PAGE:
The post Existing-Home Sales Fizzle appeared first on RISMedia.

Gen Z—The Next Wave of Consumer Game Changers?

Generation Z, loosely defined as the generation born anywhere from 1995 or 1998 to 2016, is predicted to hit the post-college marketplace in much the same way as millennials—managing considerable debt. Yet, simultaneously, they’re gaining traction as the next consumer powerhouse, representing billions of dollars for retailers and more.

Regarded as the most diverse and inclusive generation yet, Gen Z represents those around 19 years of age and younger. Perhaps most significant to real estate professionals, Gen Zers are expected to account for about 40 percent of all consumers by 2020. According to the New York Times, they represent “billions in spending power.” Here’s a look into this post-millennial next generation.

They’re more conscientious. According to the Times, members of Gen Z are generally conscientious, hard-working and mindful, if not anxious about the future. For real estate professionals, this generation could be seeking more than just a home—they could be looking for a positive and secure living experience where they’re actively engaged with their neighborhoods and communities.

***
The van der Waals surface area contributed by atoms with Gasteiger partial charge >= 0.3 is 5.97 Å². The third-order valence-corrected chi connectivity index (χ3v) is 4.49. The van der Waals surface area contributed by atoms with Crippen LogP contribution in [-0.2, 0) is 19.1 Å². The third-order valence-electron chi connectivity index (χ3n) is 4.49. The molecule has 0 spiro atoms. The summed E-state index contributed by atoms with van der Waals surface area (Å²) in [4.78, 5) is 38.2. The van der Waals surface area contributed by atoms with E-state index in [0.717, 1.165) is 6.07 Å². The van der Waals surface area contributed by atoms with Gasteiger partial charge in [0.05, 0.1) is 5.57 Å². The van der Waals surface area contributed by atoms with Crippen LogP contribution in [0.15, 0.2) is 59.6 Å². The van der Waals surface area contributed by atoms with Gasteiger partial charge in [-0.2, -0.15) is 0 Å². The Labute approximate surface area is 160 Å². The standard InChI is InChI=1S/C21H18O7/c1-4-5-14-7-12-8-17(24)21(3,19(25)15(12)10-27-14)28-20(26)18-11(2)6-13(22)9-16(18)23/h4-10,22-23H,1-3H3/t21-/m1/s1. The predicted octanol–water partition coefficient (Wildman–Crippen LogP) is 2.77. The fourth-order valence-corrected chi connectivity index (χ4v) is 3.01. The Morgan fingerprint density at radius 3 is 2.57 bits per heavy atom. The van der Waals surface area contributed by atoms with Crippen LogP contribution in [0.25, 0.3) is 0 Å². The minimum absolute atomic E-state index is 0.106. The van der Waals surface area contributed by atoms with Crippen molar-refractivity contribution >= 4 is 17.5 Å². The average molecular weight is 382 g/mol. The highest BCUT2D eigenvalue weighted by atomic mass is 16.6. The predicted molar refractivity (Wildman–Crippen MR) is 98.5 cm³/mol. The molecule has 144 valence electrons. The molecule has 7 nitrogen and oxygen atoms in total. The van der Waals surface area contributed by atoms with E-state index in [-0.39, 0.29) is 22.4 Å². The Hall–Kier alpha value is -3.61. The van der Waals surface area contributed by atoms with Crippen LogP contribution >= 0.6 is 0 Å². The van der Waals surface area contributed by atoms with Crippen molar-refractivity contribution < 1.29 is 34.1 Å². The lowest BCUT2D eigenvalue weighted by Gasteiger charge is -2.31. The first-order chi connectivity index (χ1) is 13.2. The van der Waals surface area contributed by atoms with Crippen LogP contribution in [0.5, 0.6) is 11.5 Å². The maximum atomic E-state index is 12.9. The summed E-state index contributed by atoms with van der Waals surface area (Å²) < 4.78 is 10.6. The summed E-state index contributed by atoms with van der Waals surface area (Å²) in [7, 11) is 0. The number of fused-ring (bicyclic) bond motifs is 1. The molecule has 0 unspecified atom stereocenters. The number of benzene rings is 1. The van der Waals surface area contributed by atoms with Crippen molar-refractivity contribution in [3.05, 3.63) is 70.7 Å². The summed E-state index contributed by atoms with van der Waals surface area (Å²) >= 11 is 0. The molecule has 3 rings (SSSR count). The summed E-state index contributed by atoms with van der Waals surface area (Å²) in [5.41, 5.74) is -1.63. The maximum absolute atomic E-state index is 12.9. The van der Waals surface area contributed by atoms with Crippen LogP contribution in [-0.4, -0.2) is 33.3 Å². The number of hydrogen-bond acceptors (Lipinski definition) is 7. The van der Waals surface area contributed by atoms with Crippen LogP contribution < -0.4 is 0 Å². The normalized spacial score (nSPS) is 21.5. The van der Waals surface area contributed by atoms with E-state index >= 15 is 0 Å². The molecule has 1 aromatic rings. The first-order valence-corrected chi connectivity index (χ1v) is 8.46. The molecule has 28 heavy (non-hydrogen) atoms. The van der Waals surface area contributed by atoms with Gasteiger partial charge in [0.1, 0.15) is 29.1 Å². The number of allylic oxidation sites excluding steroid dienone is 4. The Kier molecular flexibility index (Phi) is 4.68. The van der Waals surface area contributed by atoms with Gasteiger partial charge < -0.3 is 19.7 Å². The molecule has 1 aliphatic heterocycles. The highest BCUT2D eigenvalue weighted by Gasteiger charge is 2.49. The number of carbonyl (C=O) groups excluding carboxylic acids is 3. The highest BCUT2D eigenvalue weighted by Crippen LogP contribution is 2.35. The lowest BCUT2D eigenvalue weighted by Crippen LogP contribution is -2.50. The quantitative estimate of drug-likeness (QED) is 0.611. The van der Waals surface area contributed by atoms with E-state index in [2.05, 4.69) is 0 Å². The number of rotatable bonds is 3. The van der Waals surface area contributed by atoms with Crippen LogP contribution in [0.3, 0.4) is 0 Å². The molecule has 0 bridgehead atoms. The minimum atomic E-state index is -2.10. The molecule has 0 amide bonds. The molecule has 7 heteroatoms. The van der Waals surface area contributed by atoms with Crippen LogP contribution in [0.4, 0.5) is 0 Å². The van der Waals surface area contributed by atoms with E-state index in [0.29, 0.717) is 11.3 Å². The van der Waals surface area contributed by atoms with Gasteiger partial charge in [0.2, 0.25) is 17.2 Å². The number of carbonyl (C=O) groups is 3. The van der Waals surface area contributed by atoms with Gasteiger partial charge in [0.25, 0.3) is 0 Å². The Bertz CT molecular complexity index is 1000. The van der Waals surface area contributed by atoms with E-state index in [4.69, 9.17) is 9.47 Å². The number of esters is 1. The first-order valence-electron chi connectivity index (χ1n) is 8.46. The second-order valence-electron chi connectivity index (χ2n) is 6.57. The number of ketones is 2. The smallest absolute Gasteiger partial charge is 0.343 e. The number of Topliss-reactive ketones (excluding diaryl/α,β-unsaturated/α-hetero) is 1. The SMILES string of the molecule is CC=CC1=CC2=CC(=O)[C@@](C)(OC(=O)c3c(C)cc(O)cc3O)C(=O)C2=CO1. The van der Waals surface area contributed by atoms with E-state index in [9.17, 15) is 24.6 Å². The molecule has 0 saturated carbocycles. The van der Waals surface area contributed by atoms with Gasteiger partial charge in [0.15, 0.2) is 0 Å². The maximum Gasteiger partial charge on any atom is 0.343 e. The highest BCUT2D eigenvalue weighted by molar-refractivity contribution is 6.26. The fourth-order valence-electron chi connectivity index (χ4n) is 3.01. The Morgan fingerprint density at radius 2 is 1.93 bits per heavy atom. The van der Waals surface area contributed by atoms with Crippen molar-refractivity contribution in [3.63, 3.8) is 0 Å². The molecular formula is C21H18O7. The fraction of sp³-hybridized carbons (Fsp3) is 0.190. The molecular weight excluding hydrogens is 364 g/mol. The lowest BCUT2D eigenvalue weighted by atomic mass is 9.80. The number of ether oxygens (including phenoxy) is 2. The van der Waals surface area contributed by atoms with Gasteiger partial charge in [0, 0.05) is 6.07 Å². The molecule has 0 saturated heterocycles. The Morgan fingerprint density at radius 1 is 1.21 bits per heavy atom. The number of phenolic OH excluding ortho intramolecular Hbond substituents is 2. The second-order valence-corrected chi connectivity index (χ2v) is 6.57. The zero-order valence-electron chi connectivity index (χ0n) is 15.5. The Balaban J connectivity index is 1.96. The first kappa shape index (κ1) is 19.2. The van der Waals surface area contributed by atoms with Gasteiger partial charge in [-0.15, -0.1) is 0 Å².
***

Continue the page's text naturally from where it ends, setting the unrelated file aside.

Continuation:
Technology is more than just influential. Members of Gen Z are the first generation born in the age of smartphones. According to a profile featured in Business Insider, technology doesn’t just play a key role in their lives; it shapes their entire worldview. This could mean future homebuyers from this generation are looking for smart homes, complete with appliances and systems that enhance their daily routines with just a voice command or a tap.

Early starters are the norm. According to an analysis, Gen Z may be considered more self-starting and entrepreneurial than previous generations. This could mean members are looking to enter the workplace sooner, or start their own businesses out of high school. For the housing market, it could also mean a new generation looking toward homeownership earlier than Gen Yers (millennials).

For a generation conscious of safety and security, a home warranty may be a perfect complement to a new home purchase. American Home Shield® offers a range of plans and packages to help protect the homes and budgets of customers at every step of the homeownership journey.

For more articles like this, please visit www.ahs.com/home-matters.

For the latest real estate news and trends, bookmark RISMedia.com.

The post Gen Z—The Next Wave of Consumer Game Changers? appeared first on RISMedia.

Find an Agent


view all

Contact Me







* fields are required